I thought I was the only one who had a boat that wouldn't steer in reverse! Turkish, - both ways may seem embarrassing or unprofessional, but both work, and that's all that counts. I've actually dived over to get the bow around. That was embarrassing.
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Old 24-04-2010, 07:44   #8
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oh lord... our little hole in the water is a total hog in reverse...

you are in abundant (if not good ; -} company!
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Old 24-04-2010, 08:07   #9
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Helped a friend move marinas a fortnight ago, he has a..... Beneteau 36 centre cockpit. Boat pulls hard to starboard in reverse until you get a bit of way on.

So assuming you park her bows in then reversing out could be an absolute doddle. However there is only one way to find out. Suggest a few folk on board armed with mops or brooms to fend off the first time if it goes pear shaped.

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Old 24-04-2010, 10:07   #10
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I would not be so concerned with the exit as that walkway gives you what you need for a very controlled exit (walk out), if not very "yachty". My concern, depending upon the prevailing wind direction and speed, would be with the return. If the breeze is blowing left to right and Mr Murphy raises his ugly head (engine problems at the last second) you could have a hot entry with no option to over run the slip. If this were my slip I'd be looking at various plans for stopping a hot entry.
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Old 24-04-2010, 11:15   #11
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But isn't that the case with everyone who uses a marina, every time they return home?

You could have a couple of buckets on the aft corners I suppose, but they wouldn't get rigged past the first couple of occasions. However a nice big wide dock fender in line with the bow would be good incase you over shoot with the engine working fine. We have a couple of horizontal fenders rigged to the dock just incase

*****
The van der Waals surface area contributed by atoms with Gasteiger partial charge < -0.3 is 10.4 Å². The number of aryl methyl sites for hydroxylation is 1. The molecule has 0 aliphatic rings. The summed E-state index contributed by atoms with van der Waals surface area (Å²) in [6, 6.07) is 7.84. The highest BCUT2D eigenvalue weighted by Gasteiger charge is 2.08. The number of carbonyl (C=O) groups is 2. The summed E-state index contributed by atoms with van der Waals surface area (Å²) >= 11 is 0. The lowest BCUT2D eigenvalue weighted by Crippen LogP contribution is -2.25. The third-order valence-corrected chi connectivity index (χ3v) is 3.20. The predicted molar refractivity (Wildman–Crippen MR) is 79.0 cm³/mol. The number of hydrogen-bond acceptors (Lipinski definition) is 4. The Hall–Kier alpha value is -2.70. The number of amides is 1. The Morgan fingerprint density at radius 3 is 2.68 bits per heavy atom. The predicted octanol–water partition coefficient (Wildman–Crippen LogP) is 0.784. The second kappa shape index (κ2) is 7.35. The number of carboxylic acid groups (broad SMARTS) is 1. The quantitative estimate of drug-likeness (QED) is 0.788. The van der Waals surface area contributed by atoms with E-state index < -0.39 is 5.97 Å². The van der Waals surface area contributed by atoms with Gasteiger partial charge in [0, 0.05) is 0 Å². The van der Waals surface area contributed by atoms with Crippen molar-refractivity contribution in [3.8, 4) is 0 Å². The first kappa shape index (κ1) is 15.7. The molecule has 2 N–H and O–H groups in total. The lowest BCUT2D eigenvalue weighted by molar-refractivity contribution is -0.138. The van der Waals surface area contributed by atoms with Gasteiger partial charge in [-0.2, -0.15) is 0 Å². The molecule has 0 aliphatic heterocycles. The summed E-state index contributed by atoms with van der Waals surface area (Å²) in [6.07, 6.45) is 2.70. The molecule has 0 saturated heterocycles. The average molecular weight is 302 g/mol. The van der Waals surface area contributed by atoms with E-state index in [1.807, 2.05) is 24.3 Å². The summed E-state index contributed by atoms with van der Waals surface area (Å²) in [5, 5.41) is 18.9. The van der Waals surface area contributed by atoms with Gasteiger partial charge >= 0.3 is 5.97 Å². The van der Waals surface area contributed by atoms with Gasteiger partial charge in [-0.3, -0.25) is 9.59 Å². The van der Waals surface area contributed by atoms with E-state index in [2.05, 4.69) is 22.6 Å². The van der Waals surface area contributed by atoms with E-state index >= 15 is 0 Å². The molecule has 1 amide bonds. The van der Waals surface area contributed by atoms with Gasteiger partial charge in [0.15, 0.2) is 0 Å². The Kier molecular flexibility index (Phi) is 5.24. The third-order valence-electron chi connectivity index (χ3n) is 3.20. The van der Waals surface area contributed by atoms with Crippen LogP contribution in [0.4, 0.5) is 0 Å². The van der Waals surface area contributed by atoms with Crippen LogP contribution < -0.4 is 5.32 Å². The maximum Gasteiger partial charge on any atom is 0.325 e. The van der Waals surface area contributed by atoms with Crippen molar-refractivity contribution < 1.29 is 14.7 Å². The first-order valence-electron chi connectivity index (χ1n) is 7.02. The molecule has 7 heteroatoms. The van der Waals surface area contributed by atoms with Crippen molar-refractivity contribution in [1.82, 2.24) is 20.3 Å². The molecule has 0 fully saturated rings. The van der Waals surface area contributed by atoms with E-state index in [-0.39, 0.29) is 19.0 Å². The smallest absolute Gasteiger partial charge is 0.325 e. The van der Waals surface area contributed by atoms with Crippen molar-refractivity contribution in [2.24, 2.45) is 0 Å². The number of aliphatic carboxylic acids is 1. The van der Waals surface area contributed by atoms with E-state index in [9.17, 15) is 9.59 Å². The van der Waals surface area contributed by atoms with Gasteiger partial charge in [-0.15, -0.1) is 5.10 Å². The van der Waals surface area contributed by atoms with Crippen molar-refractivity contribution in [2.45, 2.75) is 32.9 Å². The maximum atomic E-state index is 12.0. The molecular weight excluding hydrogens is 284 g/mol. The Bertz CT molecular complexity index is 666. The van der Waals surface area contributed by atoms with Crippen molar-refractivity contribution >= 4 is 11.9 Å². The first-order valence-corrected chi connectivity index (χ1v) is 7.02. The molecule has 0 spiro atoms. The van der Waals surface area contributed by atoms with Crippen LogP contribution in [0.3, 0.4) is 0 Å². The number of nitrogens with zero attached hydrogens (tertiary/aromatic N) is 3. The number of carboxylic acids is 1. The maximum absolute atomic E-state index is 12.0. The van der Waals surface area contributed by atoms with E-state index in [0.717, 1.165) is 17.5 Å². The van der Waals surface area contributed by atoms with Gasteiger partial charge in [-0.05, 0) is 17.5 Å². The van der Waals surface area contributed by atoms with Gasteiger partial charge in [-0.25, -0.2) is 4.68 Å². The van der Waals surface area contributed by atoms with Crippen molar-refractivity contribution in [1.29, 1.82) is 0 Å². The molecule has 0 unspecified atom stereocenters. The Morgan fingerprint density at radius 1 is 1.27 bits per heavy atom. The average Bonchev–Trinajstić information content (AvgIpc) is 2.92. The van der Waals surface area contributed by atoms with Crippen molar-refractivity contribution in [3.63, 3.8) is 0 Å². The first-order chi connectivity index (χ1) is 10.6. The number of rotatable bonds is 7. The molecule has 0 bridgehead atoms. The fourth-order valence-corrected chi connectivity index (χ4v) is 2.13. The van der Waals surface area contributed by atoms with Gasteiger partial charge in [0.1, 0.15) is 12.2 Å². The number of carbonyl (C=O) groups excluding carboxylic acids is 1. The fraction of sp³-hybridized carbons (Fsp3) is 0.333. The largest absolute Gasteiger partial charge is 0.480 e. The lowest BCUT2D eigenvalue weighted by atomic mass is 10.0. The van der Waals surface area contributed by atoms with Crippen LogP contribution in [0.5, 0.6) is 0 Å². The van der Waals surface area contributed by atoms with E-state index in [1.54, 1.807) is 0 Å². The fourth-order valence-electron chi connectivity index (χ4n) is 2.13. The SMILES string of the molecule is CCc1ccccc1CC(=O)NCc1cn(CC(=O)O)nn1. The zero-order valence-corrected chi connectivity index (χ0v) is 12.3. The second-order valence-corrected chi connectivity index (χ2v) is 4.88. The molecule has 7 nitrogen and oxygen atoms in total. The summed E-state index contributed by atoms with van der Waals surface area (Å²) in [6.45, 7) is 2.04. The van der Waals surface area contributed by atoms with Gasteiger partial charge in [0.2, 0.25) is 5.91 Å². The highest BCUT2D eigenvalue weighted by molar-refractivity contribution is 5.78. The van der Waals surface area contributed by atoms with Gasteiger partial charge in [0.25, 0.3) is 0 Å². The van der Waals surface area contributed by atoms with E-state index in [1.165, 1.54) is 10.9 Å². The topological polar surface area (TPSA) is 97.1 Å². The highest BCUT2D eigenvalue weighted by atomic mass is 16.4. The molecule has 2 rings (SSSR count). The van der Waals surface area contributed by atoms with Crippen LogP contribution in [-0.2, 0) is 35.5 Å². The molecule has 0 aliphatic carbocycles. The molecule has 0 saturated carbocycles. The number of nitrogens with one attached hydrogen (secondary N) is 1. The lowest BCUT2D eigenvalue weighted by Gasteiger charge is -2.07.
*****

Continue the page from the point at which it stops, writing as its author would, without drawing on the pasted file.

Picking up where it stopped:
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Old 24-04-2010, 17:41   #12
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There seems to be a navigable channel on the opposite side of the dock too !!!

;-)))
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Old 24-04-2010, 17:56   #13
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Why not come in turn to port and back into your slip? then your set to leave bow first...Your prop walk is going to be working for you in that scenario holding you into your dock...no?
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Old 24-04-2010, 18:45   #14
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Hmmm. Seems to me that "yachty" is handling your boat in such a way that it doesn't get out of control. Walking the boat backwards would seem to me to be very yachty. You are doing the right thing at the right time to make sure nothing goes wrong.

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Old 24-04-2010, 18:56   #15
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Stillraining has the simplest solution to the siuation allowing you to leave and return in comfort and style.